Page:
Schools must identify 5% to 10% of their most able pupils as Gifted and Talented. How can this best include children from all walks and backgrounds and how can schools ensure that all children are challenged in their work every single day? This programme features three secondary schools which have implemented the Gifted and Talented programme using the principles of provision, identification and monitoring.At Eastlea Community School, the new G+T programme has had a knock-on effect on the attainment of other students. Techniques employed include early identification of pupils still in Year 6 in local primary schools, and using gifted and talented pupils to teach other pupils. St Marylebone School focuses on provision with a view to stretching all students and encouraging higher-level thinking skills. The Capital City Academy recognises that academic and sporting skills develop at different rates and uses stage not age to provide for those with special sports abilities.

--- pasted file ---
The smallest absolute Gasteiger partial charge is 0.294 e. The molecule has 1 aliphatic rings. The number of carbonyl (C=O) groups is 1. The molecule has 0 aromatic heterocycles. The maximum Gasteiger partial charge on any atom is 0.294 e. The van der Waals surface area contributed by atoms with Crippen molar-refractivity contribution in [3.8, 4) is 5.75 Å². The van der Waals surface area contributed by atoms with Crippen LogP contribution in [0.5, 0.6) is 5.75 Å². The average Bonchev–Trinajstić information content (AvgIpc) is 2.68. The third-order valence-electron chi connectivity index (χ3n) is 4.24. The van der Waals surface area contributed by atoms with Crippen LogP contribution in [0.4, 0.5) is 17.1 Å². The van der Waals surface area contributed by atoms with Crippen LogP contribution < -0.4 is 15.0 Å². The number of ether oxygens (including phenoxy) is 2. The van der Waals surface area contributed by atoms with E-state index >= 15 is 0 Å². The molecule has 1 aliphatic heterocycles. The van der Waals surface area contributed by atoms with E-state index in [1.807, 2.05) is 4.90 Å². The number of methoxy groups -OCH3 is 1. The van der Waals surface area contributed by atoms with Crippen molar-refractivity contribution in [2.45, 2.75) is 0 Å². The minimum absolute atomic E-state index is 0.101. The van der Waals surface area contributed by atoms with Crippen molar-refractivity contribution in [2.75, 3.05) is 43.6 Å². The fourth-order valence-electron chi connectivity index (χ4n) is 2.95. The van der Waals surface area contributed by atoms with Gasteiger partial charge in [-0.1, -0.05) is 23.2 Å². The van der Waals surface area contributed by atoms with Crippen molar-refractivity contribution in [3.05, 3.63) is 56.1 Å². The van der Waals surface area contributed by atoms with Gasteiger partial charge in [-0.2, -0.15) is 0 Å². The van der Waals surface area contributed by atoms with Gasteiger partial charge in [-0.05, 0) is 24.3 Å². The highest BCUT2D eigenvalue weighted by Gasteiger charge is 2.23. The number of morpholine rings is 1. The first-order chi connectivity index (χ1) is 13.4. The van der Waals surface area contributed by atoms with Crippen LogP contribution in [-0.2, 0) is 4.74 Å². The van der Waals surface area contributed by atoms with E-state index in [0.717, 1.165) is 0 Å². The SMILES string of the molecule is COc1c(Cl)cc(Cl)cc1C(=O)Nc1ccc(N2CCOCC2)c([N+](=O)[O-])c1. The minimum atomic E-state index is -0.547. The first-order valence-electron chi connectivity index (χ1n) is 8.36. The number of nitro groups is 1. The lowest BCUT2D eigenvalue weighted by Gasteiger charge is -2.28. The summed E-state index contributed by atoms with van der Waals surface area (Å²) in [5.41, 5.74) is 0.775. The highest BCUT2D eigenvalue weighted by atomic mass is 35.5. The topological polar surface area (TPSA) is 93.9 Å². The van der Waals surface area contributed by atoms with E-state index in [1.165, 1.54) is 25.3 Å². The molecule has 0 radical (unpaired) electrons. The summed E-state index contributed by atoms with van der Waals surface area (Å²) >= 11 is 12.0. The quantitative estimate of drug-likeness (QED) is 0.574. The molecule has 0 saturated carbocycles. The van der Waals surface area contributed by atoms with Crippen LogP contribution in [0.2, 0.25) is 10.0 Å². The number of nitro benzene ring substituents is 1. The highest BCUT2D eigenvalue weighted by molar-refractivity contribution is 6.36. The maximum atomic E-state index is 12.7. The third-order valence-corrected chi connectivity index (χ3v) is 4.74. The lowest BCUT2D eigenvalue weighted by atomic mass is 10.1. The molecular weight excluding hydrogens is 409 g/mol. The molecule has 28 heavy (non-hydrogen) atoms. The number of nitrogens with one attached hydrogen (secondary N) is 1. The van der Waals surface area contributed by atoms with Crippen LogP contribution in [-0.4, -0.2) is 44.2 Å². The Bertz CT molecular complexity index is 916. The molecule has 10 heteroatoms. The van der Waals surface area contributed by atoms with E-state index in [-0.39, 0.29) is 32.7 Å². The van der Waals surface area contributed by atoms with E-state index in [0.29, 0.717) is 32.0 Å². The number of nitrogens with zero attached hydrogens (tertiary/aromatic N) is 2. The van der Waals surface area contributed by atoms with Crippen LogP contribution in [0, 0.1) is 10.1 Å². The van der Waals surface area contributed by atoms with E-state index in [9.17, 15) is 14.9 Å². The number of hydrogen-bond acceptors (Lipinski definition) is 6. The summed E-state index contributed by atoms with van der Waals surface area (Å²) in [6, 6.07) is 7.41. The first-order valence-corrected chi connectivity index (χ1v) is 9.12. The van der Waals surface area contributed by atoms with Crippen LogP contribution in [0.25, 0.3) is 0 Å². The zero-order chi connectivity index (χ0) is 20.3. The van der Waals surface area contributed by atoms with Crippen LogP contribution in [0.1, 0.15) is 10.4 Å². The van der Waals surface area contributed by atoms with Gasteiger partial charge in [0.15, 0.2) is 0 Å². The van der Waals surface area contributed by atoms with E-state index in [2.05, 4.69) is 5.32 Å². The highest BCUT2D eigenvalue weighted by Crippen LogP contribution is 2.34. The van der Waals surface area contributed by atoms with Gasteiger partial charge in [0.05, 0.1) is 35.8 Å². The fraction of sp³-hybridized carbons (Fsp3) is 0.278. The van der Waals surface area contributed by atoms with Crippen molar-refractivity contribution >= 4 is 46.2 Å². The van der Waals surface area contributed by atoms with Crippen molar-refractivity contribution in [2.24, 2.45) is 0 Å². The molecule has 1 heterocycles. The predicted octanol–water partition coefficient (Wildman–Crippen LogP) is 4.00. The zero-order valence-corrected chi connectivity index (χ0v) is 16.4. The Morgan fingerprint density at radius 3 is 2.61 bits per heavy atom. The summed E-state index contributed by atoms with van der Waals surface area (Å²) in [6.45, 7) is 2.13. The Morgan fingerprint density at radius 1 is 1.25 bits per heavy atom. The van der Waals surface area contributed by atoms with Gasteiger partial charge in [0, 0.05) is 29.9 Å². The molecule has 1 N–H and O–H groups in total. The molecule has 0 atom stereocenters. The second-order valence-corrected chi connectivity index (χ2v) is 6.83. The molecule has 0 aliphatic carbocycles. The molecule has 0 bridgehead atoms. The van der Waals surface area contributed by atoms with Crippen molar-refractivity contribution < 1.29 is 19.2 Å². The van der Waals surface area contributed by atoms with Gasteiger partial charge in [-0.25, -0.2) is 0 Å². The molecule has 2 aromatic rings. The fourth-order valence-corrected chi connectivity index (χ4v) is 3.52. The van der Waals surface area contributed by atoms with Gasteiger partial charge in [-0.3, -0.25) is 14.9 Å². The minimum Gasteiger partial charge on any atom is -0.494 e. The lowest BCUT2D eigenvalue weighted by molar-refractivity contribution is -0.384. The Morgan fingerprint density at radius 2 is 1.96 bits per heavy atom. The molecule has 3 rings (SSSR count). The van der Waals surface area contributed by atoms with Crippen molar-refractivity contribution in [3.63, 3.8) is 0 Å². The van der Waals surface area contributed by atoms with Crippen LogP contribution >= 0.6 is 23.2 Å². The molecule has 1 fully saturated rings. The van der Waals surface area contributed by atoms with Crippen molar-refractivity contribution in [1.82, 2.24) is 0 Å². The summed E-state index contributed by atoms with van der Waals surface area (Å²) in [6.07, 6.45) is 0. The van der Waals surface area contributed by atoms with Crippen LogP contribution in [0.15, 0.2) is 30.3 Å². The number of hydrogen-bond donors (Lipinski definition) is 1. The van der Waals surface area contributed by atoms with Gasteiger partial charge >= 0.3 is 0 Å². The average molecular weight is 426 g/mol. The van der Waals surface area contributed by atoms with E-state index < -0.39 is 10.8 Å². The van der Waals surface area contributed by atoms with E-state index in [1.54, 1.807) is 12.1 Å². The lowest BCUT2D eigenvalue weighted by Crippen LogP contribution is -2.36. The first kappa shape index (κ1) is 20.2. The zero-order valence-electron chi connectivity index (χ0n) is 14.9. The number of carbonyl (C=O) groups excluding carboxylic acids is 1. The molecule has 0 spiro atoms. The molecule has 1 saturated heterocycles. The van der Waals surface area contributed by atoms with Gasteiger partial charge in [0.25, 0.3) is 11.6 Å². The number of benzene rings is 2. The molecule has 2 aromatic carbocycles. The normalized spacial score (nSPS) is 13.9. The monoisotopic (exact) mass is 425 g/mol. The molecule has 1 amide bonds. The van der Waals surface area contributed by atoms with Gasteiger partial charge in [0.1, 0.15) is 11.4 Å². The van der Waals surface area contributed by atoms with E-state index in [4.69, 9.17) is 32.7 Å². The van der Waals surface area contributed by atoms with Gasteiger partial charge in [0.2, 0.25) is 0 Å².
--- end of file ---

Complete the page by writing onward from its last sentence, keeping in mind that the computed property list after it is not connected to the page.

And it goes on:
Schools must identify 5% to 10% of their most able pupils as gifted and talented. How can this best include children from all walks and backgrounds and how can schools ensure that all children are challenged in their work every single day? This programme shows how two inner-city primary schools have implemented the Gifted and Talented programme using the core principles of provision, identification and monitoring. It looks at the benefits the schools have reaped. For example, teachers at Christchurch Primary School embed techniques in the classroom - creating opportunities to show talents, embracing different learning styles and using different forms of identification. At Hampden Gurney, children use imagination and creativity to think beyond the paper and use higher-level thinking skills. These skills can be employed across all subjects - whether pupils are writing play scripts, classifying animals, solving problems in science or working on space and shape in art.
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